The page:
A Case Report

Maria Teressa, Yongkie Iswandi Purnama, Soroy Lardo

Division of Tropical and Infectious Disease, Department of Internal Medicine, Gatot Soebroto Presidential Central Army Hospital, Jakarta, Indonesia

Received: 12 Jan. 2022; Accepted: 14 Jul. 2022


Diagnosis; and management of retroperitoneal abscesses caused by ESBL (Extended-Spectrum-βetaLactamase) Escherichia Coli require special attention.

A female patient came to the Emergency Department with complaints of abdominal discomfort, bloating, nausea, fever, and urination pain for 1 week, and a physical examination demonstrated an enlarged mass in the left flank for the past 6 months.

Laboratory results showed an increase in leukocytes and procalcitonin; hence the antibiotic cefoperazone sulbactam was given as empirical therapy.

An abdominal CT scan revealed multiple retroperitoneal abscesses in the left and right hemiabdomen; therefore, levofloxacin and metronidazole were given as additional antibiotics.

Percutaneous abscess drainage was performed and from the pus culture obtained grew ESBL Escherichia Coli bacteria. Furthermore, antibiotics were changed to intravenous amikacin according to the results of the susceptibility test. The patient’s clinical symptoms improved significantly, and she was discharged and evaluated in the outpatient clinic.

Extended Spectrum Beta Lactamase (ESBL)

ESBL is a broad-spectrum enzyme produced most characteristically by E. coli, Klebsiella, and Proteus species. Enzymes develop based on amino acid changes in beta-lactamase

The mechanism of resistance occurs in the bacterial cell wall, the location of the binding site, and the presence of enzyme modification with further stages of impermeability and destruction of antibiotics by beta-lactamase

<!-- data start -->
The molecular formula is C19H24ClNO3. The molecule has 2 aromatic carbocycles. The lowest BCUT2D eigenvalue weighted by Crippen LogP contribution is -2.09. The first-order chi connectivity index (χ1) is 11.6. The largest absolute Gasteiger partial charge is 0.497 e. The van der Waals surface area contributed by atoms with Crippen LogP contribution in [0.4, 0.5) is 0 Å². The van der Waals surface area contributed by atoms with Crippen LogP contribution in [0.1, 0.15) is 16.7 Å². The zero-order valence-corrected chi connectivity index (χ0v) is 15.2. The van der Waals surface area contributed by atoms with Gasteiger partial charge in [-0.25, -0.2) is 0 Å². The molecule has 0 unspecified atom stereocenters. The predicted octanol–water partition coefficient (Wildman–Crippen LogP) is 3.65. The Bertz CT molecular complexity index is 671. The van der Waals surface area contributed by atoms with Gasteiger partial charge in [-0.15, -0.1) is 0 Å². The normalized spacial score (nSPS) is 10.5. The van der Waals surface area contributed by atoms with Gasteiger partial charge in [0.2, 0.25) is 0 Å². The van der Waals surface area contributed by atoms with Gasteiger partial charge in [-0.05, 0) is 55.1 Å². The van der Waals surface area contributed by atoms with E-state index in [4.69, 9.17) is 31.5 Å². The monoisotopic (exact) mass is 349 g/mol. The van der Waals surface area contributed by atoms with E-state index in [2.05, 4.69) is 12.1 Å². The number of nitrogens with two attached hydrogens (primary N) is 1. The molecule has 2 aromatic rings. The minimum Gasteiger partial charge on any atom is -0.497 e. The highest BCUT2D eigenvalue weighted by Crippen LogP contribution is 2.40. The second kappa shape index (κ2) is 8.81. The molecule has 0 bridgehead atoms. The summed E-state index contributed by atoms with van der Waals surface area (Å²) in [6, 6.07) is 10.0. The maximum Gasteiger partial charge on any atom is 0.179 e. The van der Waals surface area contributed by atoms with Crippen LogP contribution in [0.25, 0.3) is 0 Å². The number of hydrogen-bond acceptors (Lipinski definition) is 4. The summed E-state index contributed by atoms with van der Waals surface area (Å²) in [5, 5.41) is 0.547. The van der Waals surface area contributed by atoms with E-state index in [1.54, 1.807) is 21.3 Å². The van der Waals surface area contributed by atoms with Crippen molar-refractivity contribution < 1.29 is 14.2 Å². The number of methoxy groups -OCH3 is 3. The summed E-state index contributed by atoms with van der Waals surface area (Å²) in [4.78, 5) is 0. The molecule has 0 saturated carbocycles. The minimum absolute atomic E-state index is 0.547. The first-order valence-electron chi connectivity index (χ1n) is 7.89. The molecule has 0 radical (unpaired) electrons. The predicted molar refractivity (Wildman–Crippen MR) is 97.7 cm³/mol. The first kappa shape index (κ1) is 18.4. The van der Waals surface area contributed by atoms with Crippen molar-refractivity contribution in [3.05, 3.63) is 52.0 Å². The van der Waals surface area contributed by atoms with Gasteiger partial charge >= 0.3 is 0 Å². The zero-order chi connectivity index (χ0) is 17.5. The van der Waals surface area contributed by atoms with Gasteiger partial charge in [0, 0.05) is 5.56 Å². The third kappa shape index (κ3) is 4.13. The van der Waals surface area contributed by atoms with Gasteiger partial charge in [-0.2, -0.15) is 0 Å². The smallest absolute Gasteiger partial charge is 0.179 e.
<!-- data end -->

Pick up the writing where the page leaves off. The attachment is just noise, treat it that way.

The three most representative mechanisms of resistance to beta-lactam antibiotics in gram-negative bacteria are the destruction of antibiotics by beta-lactamase, i.e., impermeability, closure of porin channels in the bacterial cell wall (most important as a mechanism of resistance to carbapenems for Pseudomonas- aeruginosa) and extrusion of antibiotics by an efflux pump which may cause resistance to several classes of antibiotics.

The mechanism of action and resistance of beta-lactams lies in the bacterial cell wall with binding sites and modifying enzymes of other classes of antibiotics at the intracellular level. ESBL is a broad-spectrum enzyme produced by E. coli, Klebsiella, and Proteus species. The occurrence of resistance to the presence of enzymes that develop based on changes in one amino acid in Beta-lactamase.

Due to minimal structural changes, ESBLs have the capacity to inactivate some broad-spectrum beta-lactam antibiotics. Knowledge of the variability of these mechanisms of action and resistance can contribute to the decision and selection of antimicrobial therapy for resistant organisms.

Based on the amino acid enzymes’ clinically relevant properties, ESBLs represent a classic resistance mechanism, where in vitro susceptibility may not consistently predict clinical efficacy. Due to minimal structural changes, ESBLs can inactivate some broad-spectrum beta-lactam antibiotics.

The Use of third-generation cephalosporins and fluoroquinolones has been identified as a risk factor for ESBLs. In contrast to ESBLs-mediated plasmid production, the most classical AmpC Beta-lactamase is mediated and occurs in important ICU pathogens such as Enterobacter and p. aeruginosa. In recent years, plasmid-mediated ampC beta-lactamase has been identified in pathogens E. coli and K pneumonia.